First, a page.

The significance of Supreme Court’s recent POCSO decision

News: In the Attorney General of India v. Satish case, the Supreme Court has set aside the controversial judgment of the Bombay HC which held that ‘skin-to-skin’ contact is necessary for an act to be classified as sexual assault under the Protection of Children from Sexual Offences(POCSO) Act.

About the Bombay HC judgment

Two judgments of the Bombay High Court provide an interpretation of “sexual assault” under Section 7 of the Protection of Children from Sexual Offences Act, 2012 (POCSO Act).

Note: Section 7 of POCSO Act mandates that “whoever with sexual intent touches the vagina, penis, anus or breast of the child or makes the child touch the vagina, penis, anus or breast of such person or any other person, or does any other act with sexual intent which involves physical contact without penetration is said to commit sexual assault”.

Satish v State of Maharashtra case: The Bombay HC cited  “no direct physical contact, i.e. skin-to-skin contact, with sexual intent without penetration.”  Thus Satish was acquitted for sexual assault and convicted instead for outraging a woman’s modesty and wrongful confinement.

State of Maharashtra v. Libnus case: The accused was acquitted for aggravated penetrative sexual assault, and instead convicted for the lesser offences of sexual harassment under both the POCSO Act and the IPC.

Read hereSexual intent, not skin-to-skin contact, key: SC

About the POCSO Act

The Act provides a mandatory minimum punishment of three years.

-For an act with sexual intent which involves physical contact without penetration, the punishment may extend to five years, and a fine.

-For Aggravated penetrative sexual assault, the minimum punishment is five years imprisonment, which may extend to seven years, and a fine.

Read hereThe POCSO Act and associated issues

Why the Bombay High Court verdict is controversial?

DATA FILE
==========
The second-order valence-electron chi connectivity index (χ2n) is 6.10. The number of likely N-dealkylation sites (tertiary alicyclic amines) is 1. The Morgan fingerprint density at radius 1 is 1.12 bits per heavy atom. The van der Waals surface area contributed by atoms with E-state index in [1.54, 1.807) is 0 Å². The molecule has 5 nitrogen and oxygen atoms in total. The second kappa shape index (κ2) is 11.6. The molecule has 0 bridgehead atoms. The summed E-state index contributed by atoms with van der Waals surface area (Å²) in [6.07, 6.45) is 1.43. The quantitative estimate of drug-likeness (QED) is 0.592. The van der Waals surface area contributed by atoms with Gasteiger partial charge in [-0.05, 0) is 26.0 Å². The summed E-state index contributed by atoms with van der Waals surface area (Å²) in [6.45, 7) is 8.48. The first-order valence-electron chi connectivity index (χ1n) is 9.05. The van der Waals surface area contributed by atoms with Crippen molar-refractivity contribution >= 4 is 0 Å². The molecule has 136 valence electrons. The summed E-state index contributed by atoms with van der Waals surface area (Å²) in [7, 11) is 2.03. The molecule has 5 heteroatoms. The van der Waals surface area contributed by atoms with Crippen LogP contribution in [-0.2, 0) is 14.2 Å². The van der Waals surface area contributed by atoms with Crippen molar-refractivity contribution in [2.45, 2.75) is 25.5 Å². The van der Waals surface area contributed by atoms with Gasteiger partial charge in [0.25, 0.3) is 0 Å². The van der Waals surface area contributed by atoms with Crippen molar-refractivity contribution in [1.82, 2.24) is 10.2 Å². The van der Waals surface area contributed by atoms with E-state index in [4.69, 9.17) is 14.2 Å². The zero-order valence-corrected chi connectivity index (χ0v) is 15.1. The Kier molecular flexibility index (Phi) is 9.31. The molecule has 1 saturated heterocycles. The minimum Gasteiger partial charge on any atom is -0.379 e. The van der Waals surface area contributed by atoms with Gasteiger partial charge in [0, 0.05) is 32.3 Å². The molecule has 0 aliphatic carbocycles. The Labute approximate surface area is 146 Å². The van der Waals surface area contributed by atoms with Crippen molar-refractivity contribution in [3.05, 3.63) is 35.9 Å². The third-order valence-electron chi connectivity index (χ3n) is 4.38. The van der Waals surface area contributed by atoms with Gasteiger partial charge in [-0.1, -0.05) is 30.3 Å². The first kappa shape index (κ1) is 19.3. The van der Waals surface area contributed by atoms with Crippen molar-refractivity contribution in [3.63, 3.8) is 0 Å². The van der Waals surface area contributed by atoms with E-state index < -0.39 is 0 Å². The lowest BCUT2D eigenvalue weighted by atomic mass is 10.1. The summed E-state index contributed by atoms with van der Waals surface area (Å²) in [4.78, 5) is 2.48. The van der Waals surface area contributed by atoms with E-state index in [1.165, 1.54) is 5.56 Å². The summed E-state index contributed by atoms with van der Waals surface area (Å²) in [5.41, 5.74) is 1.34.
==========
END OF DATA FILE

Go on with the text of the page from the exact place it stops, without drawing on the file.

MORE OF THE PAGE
Read here: Error corrected: Regarding POCSO Act

-The emphasis of Section 7 is to outlaw behaviour driven by sexual intent. So, the HC judgment legitimises “an entire range of unacceptable behaviour which undermines a child’s dignity and autonomy, through unwanted intrusions.”

Why SC ruling is essential and how to move ahead?

Much needed interpretation of Section 7:  Research studies based on judgments of special courts have revealed similar interpretations of Bombay High Court is prevalent in courts. For instance, taking children by force and tearing their clothes have been considered as falling outside the ambit of “physical contact” under Section 7.

So, the SC interpretation will serve as a precedent for the scores of cases before special courts involving physical contact with sexual intent.

Research on high minimum mandatory sentences: Both SC and HC noticed high minimum mandatory sentences under POCSO Act. There is a need for research on the impact of high minimum mandatory sentences on judicial appreciation of evidence and outcomes, as well as the participation of victims and their families during the trial.

Source: This post is based on the article “The significance of Supreme Court’s recent POCSO decision” published in Indian Express on 23rd November 2021.

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